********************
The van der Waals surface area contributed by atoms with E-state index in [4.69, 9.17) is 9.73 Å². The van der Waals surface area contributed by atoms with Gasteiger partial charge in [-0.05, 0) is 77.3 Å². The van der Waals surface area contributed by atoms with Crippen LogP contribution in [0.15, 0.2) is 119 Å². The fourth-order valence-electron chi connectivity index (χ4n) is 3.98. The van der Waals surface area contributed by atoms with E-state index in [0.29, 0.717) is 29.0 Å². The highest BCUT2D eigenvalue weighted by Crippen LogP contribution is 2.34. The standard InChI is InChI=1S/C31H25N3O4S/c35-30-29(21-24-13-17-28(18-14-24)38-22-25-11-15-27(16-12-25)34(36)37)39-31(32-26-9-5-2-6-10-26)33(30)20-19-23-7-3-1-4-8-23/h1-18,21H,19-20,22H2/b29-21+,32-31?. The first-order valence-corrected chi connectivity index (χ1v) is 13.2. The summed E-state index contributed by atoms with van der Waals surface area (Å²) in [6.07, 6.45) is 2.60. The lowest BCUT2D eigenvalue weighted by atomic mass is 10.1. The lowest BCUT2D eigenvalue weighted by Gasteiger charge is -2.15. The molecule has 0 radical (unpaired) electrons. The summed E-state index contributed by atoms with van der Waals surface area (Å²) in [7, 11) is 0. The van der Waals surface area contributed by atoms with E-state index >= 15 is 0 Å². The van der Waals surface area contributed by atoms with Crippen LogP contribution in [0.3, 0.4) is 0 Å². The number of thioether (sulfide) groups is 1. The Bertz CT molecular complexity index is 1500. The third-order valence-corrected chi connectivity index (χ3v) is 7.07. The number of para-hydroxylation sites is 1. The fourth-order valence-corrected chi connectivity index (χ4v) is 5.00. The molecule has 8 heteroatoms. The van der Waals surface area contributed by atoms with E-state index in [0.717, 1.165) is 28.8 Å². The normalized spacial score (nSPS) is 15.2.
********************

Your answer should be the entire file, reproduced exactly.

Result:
The van der Waals surface area contributed by atoms with E-state index in [4.69, 9.17) is 9.73 Å². The van der Waals surface area contributed by atoms with Gasteiger partial charge in [-0.05, 0) is 77.3 Å². The van der Waals surface area contributed by atoms with Crippen LogP contribution in [0.15, 0.2) is 119 Å². The fourth-order valence-electron chi connectivity index (χ4n) is 3.98. The van der Waals surface area contributed by atoms with E-state index in [0.29, 0.717) is 29.0 Å². The highest BCUT2D eigenvalue weighted by Crippen LogP contribution is 2.34. The standard InChI is InChI=1S/C31H25N3O4S/c35-30-29(21-24-13-17-28(18-14-24)38-22-25-11-15-27(16-12-25)34(36)37)39-31(32-26-9-5-2-6-10-26)33(30)20-19-23-7-3-1-4-8-23/h1-18,21H,19-20,22H2/b29-21+,32-31?. The first-order valence-corrected chi connectivity index (χ1v) is 13.2. The summed E-state index contributed by atoms with van der Waals surface area (Å²) in [6.07, 6.45) is 2.60. The lowest BCUT2D eigenvalue weighted by atomic mass is 10.1. The lowest BCUT2D eigenvalue weighted by Gasteiger charge is -2.15. The molecule has 0 radical (unpaired) electrons. The summed E-state index contributed by atoms with van der Waals surface area (Å²) in [7, 11) is 0. The van der Waals surface area contributed by atoms with E-state index >= 15 is 0 Å². The van der Waals surface area contributed by atoms with Crippen LogP contribution in [0.3, 0.4) is 0 Å². The number of thioether (sulfide) groups is 1. The Bertz CT molecular complexity index is 1500. The third-order valence-corrected chi connectivity index (χ3v) is 7.07. The number of para-hydroxylation sites is 1. The fourth-order valence-corrected chi connectivity index (χ4v) is 5.00. The molecule has 8 heteroatoms. The van der Waals surface area contributed by atoms with E-state index in [0.717, 1.165) is 28.8 Å². The normalized spacial score (nSPS) is 15.2.